SQL Server Performance Case Studies

In many organizations, such as the one I work in, we don’t have an overabundance of resources. For example, about a year ago my organization purchased an ERP application that uses SQL Server as its database. Like most ERP applications, the implementation is time consuming and requires a lot of customization. As a part of this, many different development databases are needed throughout the customization process. In fact, these development databases are not only needed prior to going into production, but are also needed after going into production because maintaining an ERP program requires constant on-going development.

To save money, only one physical server was used for the original development. And when it came time to put the ERP application into production, the same physical SQL Server was used. Since this was early in the beginning of the ERP implementation, locating both development and production databases on the same server didn’t produce any performance issues.

But only in the beginning. Once several different plants went online and began to add transactional data to SQL Server, the load on SQL Server begin to mount. All this time, developers were still hitting the development databases, all at the same time that users are using the production databases. As you can imagine, performance issues began to rear their ugly head.

Although I knew this was going to be a problem, it is another issue to be able to get management to get another server in order to separate production from development activities. After much persuasion, and many months, this task was accomplished. New hardware was ordered and installed for the production databases, and the old server was retained for development purposes.

Ideally, it is best to always separate production and development activities on separate servers from the very beginning. Because we did not do this, our users experienced several months of less than ideal performance, and the DBA staff had to do a lot of extra work to move the production database to new server (which is not easy for a 24/7 ERP application). If you have any influence at all in selecting SQL Server hardware at the beginning of a new project, try to get the managers, up front, to recognize the benefits of doing things right in the first place. [7.0, 2000, 2005] Added 11-20-2000


I was assigned the task of being the administrator of a software configuration management software program that uses SQL Server as its backend. I don’t want to mention the name of the product, but it is sold worldwide and is relatively popular.

A couple of months after the program went into production, users began to complain about slow application performance. For example, checking out a file from the application would take over five minutes. Normally, this should only take a second or two.

I started my troubleshooting looking at all the obvious things, checking out Performance Monitor statistics and the like, but had no initial success. After looking at all of the obvious things, I had pretty much ruled out SQL Server as being the culprit, and so my assumption was that it was the application causing the problem.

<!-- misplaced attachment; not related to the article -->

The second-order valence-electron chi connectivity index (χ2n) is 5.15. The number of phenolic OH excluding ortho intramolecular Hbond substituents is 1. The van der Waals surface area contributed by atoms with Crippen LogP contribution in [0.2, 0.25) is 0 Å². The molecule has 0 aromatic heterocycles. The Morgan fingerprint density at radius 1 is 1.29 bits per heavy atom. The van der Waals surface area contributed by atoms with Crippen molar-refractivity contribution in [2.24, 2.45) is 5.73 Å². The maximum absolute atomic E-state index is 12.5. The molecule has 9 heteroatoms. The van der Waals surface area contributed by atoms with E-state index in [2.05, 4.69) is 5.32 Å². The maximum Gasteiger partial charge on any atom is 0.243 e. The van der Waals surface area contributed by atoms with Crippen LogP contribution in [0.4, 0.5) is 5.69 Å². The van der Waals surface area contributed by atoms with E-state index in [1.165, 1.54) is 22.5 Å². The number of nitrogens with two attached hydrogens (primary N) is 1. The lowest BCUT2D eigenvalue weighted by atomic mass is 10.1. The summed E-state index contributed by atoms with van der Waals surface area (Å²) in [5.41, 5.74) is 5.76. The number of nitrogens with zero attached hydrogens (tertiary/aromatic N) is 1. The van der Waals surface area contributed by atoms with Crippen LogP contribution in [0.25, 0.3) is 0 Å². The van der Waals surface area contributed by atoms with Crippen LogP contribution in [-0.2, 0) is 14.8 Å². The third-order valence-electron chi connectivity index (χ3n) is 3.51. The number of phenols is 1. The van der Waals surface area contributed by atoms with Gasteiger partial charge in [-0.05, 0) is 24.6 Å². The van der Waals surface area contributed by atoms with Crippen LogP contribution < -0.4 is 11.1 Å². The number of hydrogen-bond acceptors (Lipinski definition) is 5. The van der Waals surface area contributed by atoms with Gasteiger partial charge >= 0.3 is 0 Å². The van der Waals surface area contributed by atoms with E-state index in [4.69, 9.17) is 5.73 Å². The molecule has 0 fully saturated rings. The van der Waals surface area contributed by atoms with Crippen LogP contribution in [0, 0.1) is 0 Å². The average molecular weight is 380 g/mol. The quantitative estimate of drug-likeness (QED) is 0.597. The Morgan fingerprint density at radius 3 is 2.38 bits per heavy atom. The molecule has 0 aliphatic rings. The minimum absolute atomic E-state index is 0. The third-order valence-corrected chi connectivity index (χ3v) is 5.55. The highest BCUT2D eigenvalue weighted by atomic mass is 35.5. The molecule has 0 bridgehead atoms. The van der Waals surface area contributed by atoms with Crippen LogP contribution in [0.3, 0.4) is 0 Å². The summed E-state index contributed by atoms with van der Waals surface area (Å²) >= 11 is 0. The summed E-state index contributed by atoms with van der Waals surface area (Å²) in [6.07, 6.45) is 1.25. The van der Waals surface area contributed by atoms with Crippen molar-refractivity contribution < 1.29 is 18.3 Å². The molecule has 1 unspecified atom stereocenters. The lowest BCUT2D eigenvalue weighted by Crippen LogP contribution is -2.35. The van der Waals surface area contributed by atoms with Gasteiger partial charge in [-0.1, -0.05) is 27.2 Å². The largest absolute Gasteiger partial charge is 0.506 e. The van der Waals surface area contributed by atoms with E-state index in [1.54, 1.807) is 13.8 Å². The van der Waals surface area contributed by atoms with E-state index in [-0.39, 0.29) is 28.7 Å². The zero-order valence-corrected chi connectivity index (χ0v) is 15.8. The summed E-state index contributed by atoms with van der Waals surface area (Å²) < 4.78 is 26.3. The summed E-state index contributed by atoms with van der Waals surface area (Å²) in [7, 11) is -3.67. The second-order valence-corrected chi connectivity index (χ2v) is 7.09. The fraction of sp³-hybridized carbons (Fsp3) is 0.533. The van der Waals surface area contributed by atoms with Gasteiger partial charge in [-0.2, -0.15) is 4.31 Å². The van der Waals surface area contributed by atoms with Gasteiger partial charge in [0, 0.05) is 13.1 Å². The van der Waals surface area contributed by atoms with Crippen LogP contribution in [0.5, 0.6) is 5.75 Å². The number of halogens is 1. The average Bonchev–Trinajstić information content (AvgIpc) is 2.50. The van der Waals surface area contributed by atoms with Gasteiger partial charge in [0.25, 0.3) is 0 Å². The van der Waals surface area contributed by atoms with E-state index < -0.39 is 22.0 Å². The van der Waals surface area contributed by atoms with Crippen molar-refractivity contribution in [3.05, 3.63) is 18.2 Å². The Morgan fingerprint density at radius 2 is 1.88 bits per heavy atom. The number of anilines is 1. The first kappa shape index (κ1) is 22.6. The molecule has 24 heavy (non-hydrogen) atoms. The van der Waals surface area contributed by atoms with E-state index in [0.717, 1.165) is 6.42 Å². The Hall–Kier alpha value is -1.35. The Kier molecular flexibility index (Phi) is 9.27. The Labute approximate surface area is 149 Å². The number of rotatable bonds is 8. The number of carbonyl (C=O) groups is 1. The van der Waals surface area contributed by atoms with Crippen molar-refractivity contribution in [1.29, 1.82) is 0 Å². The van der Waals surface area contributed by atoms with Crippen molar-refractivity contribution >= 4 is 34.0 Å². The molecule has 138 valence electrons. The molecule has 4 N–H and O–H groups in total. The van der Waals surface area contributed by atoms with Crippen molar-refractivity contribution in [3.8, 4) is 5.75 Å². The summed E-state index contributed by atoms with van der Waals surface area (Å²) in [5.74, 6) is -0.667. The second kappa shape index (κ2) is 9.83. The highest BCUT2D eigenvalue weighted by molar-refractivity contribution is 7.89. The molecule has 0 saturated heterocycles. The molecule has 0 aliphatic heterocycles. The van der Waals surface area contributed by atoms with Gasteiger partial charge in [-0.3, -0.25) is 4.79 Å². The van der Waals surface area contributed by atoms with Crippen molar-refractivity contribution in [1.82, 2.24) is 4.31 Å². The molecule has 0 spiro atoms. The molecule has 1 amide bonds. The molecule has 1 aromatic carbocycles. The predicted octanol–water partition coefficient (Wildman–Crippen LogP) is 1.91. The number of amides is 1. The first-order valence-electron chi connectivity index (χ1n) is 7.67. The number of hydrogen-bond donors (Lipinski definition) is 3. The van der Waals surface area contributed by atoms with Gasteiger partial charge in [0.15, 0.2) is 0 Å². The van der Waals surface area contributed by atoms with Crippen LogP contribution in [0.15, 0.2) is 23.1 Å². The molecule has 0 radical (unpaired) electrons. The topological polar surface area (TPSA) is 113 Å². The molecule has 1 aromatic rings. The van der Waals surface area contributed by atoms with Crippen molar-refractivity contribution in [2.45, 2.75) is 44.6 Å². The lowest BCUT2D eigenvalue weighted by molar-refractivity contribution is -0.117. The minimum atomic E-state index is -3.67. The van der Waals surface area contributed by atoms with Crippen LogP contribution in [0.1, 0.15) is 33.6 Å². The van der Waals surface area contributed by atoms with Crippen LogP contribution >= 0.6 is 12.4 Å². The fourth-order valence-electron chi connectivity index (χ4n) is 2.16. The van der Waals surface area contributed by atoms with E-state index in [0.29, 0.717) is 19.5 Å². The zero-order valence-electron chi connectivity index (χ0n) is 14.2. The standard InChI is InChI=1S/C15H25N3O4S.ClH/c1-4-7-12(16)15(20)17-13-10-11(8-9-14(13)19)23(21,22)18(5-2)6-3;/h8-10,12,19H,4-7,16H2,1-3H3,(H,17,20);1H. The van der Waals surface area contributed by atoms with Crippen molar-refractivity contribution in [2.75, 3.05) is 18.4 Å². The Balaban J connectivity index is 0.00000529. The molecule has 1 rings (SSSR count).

When you think the application is causing the problem, one of the best tools to help verify this is to use SQL Server Profiler. It has the ability to capture all of the communications between the application and SQL Server. The problem is that it can collect thousands, if not tens of thousands of events, that need to be narrowed down and analyzed.

So what I did was to work with a user of the program and have them try to check out a file from the application. Just before he started this task, I started up Profiler and used the “Trace Transact-SQL Activity by User” template so I wouldn’t a capture lot of unnecessary events.

I captured the entire process, and even though I only captured only one user’s activity, the Profiler still captured several hundred events. So my next task was to review the tasks, looking for ones that took a long time to run. The Profiler trace tells you in milliseconds how long each event takes.

As I reviewed the events, one particular event was very long, running over 300,000 milliseconds. When I took a careful look at it, it was a Transact-SQL command to open a cursor. When I looked at the code used to open the cursor, I noticed that the SELECT statement in it did not include a WHERE clause. So what was happening was that every row in a particular table was being returned and added to the cursor. The problem with this was that the table in question had over 250,000 rows in it. And what was worse, was that there was only a couple of rows in the entire table that should have been returned. So instead of only a couple of rows being returned, over 250,000 rows were being returned. As you might imagine, this caused a significant performance hit on SQL Server.

So I called customer support of the software publisher in question with my story. Within an hour after my call, I received a called from a senior developer from the company telling me just what I thought: that someone had forgotten the WHERE clause. I received a fix for the problem in a couple of days after that.

The SQL Server Profiler is a very useful tool, and if you haven’t learned to use it yet, you need to take the time and learn it now. [7.0, 2000, 2005]


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